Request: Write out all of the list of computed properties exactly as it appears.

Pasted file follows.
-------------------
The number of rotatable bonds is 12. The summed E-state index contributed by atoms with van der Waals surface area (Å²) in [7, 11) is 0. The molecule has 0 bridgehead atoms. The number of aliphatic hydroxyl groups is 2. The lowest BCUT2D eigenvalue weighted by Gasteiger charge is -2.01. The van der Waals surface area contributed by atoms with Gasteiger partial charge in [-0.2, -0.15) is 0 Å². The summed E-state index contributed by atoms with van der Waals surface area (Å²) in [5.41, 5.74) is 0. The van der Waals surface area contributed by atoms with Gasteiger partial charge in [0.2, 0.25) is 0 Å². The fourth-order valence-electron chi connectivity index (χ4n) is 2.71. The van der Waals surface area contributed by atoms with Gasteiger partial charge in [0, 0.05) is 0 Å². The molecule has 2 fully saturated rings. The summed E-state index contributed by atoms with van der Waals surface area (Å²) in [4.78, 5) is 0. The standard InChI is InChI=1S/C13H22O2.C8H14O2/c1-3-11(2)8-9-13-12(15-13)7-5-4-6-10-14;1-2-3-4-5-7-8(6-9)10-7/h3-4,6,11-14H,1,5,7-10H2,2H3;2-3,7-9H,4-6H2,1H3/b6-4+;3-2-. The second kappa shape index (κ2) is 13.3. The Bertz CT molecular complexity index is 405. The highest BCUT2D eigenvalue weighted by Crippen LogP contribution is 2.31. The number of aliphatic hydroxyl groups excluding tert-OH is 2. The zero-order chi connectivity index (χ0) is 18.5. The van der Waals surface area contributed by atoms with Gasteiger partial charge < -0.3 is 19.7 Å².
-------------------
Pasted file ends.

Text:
The number of rotatable bonds is 12. The summed E-state index contributed by atoms with van der Waals surface area (Å²) in [7, 11) is 0. The molecule has 0 bridgehead atoms. The number of aliphatic hydroxyl groups is 2. The lowest BCUT2D eigenvalue weighted by Gasteiger charge is -2.01. The van der Waals surface area contributed by atoms with Gasteiger partial charge in [-0.2, -0.15) is 0 Å². The summed E-state index contributed by atoms with van der Waals surface area (Å²) in [5.41, 5.74) is 0. The van der Waals surface area contributed by atoms with Gasteiger partial charge in [0.2, 0.25) is 0 Å². The fourth-order valence-electron chi connectivity index (χ4n) is 2.71. The van der Waals surface area contributed by atoms with Gasteiger partial charge in [0, 0.05) is 0 Å². The molecule has 2 fully saturated rings. The summed E-state index contributed by atoms with van der Waals surface area (Å²) in [4.78, 5) is 0. The standard InChI is InChI=1S/C13H22O2.C8H14O2/c1-3-11(2)8-9-13-12(15-13)7-5-4-6-10-14;1-2-3-4-5-7-8(6-9)10-7/h3-4,6,11-14H,1,5,7-10H2,2H3;2-3,7-9H,4-6H2,1H3/b6-4+;3-2-. The second kappa shape index (κ2) is 13.3. The Bertz CT molecular complexity index is 405. The highest BCUT2D eigenvalue weighted by Crippen LogP contribution is 2.31. The number of aliphatic hydroxyl groups excluding tert-OH is 2. The zero-order chi connectivity index (χ0) is 18.5. The van der Waals surface area contributed by atoms with Gasteiger partial charge < -0.3 is 19.7 Å².